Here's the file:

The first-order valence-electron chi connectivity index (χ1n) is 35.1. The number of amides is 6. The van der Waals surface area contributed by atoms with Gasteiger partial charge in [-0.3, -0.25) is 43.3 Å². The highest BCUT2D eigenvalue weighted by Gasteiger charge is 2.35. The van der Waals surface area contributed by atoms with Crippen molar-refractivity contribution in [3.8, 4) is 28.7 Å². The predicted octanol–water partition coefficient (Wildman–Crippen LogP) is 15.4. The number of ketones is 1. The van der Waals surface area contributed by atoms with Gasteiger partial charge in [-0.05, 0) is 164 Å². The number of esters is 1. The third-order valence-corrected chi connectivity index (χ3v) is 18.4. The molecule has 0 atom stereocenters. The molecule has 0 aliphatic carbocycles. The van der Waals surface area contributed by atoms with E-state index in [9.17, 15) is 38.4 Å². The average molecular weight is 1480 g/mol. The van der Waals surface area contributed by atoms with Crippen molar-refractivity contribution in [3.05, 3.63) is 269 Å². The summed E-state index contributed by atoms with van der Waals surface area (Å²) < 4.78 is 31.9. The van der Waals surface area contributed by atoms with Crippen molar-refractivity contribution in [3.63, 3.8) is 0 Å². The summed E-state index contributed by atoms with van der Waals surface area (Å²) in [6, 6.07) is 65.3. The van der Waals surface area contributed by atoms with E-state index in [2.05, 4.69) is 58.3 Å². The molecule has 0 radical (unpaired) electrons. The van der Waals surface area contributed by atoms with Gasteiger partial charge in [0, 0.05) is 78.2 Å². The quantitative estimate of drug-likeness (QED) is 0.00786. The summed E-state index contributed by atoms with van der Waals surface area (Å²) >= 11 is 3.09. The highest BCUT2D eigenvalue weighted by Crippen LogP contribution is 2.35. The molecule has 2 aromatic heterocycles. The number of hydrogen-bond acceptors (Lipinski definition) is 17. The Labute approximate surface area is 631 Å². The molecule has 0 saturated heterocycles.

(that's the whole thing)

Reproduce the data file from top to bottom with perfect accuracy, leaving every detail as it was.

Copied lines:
The first-order valence-electron chi connectivity index (χ1n) is 35.1. The number of amides is 6. The van der Waals surface area contributed by atoms with Gasteiger partial charge in [-0.3, -0.25) is 43.3 Å². The highest BCUT2D eigenvalue weighted by Gasteiger charge is 2.35. The van der Waals surface area contributed by atoms with Crippen molar-refractivity contribution in [3.8, 4) is 28.7 Å². The predicted octanol–water partition coefficient (Wildman–Crippen LogP) is 15.4. The number of ketones is 1. The van der Waals surface area contributed by atoms with Gasteiger partial charge in [-0.05, 0) is 164 Å². The number of esters is 1. The third-order valence-corrected chi connectivity index (χ3v) is 18.4. The molecule has 0 atom stereocenters. The molecule has 0 aliphatic carbocycles. The van der Waals surface area contributed by atoms with E-state index in [9.17, 15) is 38.4 Å². The average molecular weight is 1480 g/mol. The van der Waals surface area contributed by atoms with Crippen molar-refractivity contribution in [3.05, 3.63) is 269 Å². The summed E-state index contributed by atoms with van der Waals surface area (Å²) < 4.78 is 31.9. The van der Waals surface area contributed by atoms with Crippen molar-refractivity contribution in [3.63, 3.8) is 0 Å². The summed E-state index contributed by atoms with van der Waals surface area (Å²) in [6, 6.07) is 65.3. The van der Waals surface area contributed by atoms with E-state index in [2.05, 4.69) is 58.3 Å². The molecule has 0 radical (unpaired) electrons. The van der Waals surface area contributed by atoms with Gasteiger partial charge in [0, 0.05) is 78.2 Å². The quantitative estimate of drug-likeness (QED) is 0.00786. The summed E-state index contributed by atoms with van der Waals surface area (Å²) >= 11 is 3.09. The highest BCUT2D eigenvalue weighted by Crippen LogP contribution is 2.35. The molecule has 2 aromatic heterocycles. The number of hydrogen-bond acceptors (Lipinski definition) is 17. The Labute approximate surface area is 631 Å². The molecule has 0 saturated heterocycles.